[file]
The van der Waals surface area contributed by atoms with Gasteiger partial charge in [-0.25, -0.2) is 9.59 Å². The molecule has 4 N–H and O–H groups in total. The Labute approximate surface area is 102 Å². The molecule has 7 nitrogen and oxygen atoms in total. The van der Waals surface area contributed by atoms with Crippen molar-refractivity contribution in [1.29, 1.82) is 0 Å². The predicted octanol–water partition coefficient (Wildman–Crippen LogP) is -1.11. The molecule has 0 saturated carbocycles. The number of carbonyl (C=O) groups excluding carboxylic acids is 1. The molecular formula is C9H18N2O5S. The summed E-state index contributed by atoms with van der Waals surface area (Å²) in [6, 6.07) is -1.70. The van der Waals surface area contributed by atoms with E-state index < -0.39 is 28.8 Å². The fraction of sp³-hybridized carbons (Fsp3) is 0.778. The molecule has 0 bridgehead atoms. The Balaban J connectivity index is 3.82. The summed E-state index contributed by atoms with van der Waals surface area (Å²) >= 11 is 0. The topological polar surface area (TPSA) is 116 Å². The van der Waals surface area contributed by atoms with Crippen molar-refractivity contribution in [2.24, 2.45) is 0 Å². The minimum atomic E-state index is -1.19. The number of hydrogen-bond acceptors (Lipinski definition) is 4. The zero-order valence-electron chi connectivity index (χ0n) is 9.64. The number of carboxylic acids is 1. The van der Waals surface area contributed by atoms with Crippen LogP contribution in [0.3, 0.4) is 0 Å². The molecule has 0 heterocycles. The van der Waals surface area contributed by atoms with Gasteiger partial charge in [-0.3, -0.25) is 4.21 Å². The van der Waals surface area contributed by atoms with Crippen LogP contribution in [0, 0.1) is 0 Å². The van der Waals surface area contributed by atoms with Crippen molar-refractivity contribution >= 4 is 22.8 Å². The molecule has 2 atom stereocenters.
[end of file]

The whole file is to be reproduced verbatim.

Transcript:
The van der Waals surface area contributed by atoms with Gasteiger partial charge in [-0.25, -0.2) is 9.59 Å². The molecule has 4 N–H and O–H groups in total. The Labute approximate surface area is 102 Å². The molecule has 7 nitrogen and oxygen atoms in total. The van der Waals surface area contributed by atoms with Crippen molar-refractivity contribution in [1.29, 1.82) is 0 Å². The predicted octanol–water partition coefficient (Wildman–Crippen LogP) is -1.11. The molecule has 0 saturated carbocycles. The number of carbonyl (C=O) groups excluding carboxylic acids is 1. The molecular formula is C9H18N2O5S. The summed E-state index contributed by atoms with van der Waals surface area (Å²) in [6, 6.07) is -1.70. The van der Waals surface area contributed by atoms with E-state index < -0.39 is 28.8 Å². The fraction of sp³-hybridized carbons (Fsp3) is 0.778. The molecule has 0 bridgehead atoms. The Balaban J connectivity index is 3.82. The summed E-state index contributed by atoms with van der Waals surface area (Å²) >= 11 is 0. The topological polar surface area (TPSA) is 116 Å². The van der Waals surface area contributed by atoms with Crippen molar-refractivity contribution in [2.24, 2.45) is 0 Å². The minimum atomic E-state index is -1.19. The number of hydrogen-bond acceptors (Lipinski definition) is 4. The zero-order valence-electron chi connectivity index (χ0n) is 9.64. The number of carboxylic acids is 1. The van der Waals surface area contributed by atoms with Crippen LogP contribution in [0.3, 0.4) is 0 Å². The molecule has 0 heterocycles. The van der Waals surface area contributed by atoms with Gasteiger partial charge in [-0.3, -0.25) is 4.21 Å². The van der Waals surface area contributed by atoms with Crippen LogP contribution in [0, 0.1) is 0 Å². The van der Waals surface area contributed by atoms with Crippen molar-refractivity contribution >= 4 is 22.8 Å². The molecule has 2 atom stereocenters.